Score one for conventional wisdom.
A study published in the Proceedings for the National Academy of the Sciences has found that hungry grocery shoppers don’t just want more food—they want more of everything. In fact, their first two experiments didn’t even involve food—they involved binder clips. Participants evaluated binder clips from Staples, and they were told they could take home as many as they like. Just to emphasise: this is a binder clip. It is not food. At all.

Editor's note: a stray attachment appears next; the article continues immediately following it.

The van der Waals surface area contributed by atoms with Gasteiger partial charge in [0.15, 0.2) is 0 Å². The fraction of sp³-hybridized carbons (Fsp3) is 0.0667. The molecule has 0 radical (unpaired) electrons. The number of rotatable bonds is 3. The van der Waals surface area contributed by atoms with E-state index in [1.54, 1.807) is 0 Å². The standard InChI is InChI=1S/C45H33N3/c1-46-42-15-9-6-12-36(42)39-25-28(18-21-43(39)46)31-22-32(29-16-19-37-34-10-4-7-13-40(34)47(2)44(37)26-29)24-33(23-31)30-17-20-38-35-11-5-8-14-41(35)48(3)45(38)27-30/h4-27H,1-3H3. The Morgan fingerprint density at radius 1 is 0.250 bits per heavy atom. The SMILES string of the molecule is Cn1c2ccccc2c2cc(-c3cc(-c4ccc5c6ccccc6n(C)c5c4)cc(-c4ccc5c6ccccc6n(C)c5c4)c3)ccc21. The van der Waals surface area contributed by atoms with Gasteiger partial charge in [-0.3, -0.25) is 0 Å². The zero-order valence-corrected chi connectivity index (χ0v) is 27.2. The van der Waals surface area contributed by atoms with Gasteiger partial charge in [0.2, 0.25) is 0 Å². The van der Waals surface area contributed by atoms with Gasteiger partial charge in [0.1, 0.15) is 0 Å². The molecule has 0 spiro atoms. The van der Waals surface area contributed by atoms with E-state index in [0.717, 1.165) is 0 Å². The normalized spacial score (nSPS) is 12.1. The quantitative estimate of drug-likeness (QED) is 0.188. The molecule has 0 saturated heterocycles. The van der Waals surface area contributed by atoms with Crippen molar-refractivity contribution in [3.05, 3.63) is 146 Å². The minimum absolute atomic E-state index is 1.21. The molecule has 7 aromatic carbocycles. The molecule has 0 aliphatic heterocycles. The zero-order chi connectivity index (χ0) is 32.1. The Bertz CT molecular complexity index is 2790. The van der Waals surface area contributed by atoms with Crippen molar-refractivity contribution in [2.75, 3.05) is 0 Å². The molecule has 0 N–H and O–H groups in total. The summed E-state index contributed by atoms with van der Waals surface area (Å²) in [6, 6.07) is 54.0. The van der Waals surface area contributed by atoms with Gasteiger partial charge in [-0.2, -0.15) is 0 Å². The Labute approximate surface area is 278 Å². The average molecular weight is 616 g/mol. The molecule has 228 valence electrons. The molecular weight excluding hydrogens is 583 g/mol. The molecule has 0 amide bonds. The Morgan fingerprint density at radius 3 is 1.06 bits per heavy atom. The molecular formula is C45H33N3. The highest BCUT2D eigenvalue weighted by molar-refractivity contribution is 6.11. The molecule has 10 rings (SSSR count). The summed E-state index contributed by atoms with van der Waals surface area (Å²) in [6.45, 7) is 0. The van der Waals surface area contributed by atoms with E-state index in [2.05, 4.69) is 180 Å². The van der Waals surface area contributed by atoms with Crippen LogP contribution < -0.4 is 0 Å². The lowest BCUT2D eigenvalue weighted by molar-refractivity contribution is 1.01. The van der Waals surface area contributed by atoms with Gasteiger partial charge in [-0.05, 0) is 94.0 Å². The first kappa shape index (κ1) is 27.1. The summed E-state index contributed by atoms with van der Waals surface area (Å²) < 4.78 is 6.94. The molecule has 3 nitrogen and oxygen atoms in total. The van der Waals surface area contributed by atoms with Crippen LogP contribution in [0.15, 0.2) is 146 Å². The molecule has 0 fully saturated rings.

In the first test, participants simply reported how hungry they felt, evaluated the binder clips, and took home as many as they wanted. In the second, half the participants “taste-tested” some cake first, then did the binder clip thing. In both experiments, hunger didn’t change how the participants felt about the binder clips—but the hungry people always took home more.
In another experiment, researchers approached people leaving a grocery store and asked for two things: if they could scan the shoppers receipts, and if the shoppers could take a quick survey. The results: hungry shoppers bought more, they bought more non-food things, and they spent more money than the satiated shoppers.